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Q&A: Sound Devices Now Making Face Shields for Health Care

Wisconsin-based manufacturer can make 5,000 per day but hopes to increase that significantly

Zach Wiedenfeld of Sound Devices shows off one of the new shields.

Sound Devices manufactures portable and installed production sound and video products for professional applications. Now the Wisconsin-based company also has begun to make face shields for healthcare workers to help protect them from the COVID-19 pandemic. The company is selling them at cost to hospitals. Radio World asked co-founder Matt Anderson about it.

Radio World: What kind of gear is involved, and how did this come about?

Matt Anderson: We’re making disposable face shields to help protect the health care workers who are on the front lines taking care of patients. The design for this shield is an open source project, which can be read about here. Luckily, we’re right near the University of Wisconsin, and these are local businesses are friends; we are indebted to them for the design.

We got on board after I read about the shortage of these in the news. I came in last Monday and asked our sales folks to call some hospitals and they verified the need, so we started buying materials that day and were producing them en masse 32 hours later.

RW: Radio station engineers know Sound Devices for audio equipment. How hard is it to adjust your capital plant and workforce to produce these types of products?

Anderson: Converting our lines was not too difficult, in that our workers and the folks who run the plant are phenomenally flexible and hard working. At present the assembly of these items is all manual, and we’re able to produce about 5,000 per day. We’re working on tooling up the assembly process to dramatically increase these numbers.

One of the most difficult aspects of making high volumes of this product is procuring enough material, especially in this unique business climate. Fortunately our purchasing folks are very determined. Last week two of them were driving from store to store throughout Wisconsin buying up all of the elastic they could find. And added to this, we have longstanding relationships with the suppliers of the foam and the plastic material as these are suppliers we use every day for gaskets etc. for our audio products.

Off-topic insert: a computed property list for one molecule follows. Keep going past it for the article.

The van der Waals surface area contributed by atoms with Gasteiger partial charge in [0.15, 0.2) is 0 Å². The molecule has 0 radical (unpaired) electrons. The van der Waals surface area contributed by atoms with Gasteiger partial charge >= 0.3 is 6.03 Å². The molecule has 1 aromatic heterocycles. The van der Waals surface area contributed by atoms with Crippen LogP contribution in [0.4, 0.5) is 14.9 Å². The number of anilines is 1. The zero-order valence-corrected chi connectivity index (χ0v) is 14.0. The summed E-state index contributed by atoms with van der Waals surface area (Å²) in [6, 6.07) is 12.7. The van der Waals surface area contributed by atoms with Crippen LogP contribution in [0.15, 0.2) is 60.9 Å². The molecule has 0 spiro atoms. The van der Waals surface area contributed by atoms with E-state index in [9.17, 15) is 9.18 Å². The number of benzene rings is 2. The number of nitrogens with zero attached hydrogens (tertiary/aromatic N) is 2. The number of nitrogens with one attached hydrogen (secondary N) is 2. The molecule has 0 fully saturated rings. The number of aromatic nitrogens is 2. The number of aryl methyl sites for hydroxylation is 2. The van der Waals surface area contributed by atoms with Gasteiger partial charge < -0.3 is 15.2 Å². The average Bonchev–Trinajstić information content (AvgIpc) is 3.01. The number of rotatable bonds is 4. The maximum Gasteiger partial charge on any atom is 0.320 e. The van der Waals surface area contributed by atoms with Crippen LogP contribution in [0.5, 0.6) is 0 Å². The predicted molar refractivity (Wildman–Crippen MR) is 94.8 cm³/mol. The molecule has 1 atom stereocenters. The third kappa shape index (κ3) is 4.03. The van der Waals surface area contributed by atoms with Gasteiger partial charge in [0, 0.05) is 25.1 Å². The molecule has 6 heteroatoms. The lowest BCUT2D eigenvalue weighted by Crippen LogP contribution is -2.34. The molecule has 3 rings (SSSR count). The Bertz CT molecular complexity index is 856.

RW: How will these products be sold or distributed?

Anderson: We are selling these products direct to hospitals at our cost to make them. Hospitals can reach out to sales@sounddevices.com. We’re also now selling them on our web store at www.sounddevices.com.

RW: What else should we know?

Anderson: It’s been a humbling experience to see everyone step up and pitch in for this cause. My engineers and I worked this entire weekend each day via Zoom, from 8 a.m. until 10 p.m. on designing tooling to ramp up production. I’m happy to say that I emerged from my garage with all digits still intact and with a fully functioning “shield press.”

Though the workers at our company are normally very hard-working, they are really going to the next level — from sales, to purchasing, to production, to engineering — and absolutely no complaining, just dedication. Though this situation we’re in is terrible, it is gratifying to see how much positive human spirit can come out of such a situation.

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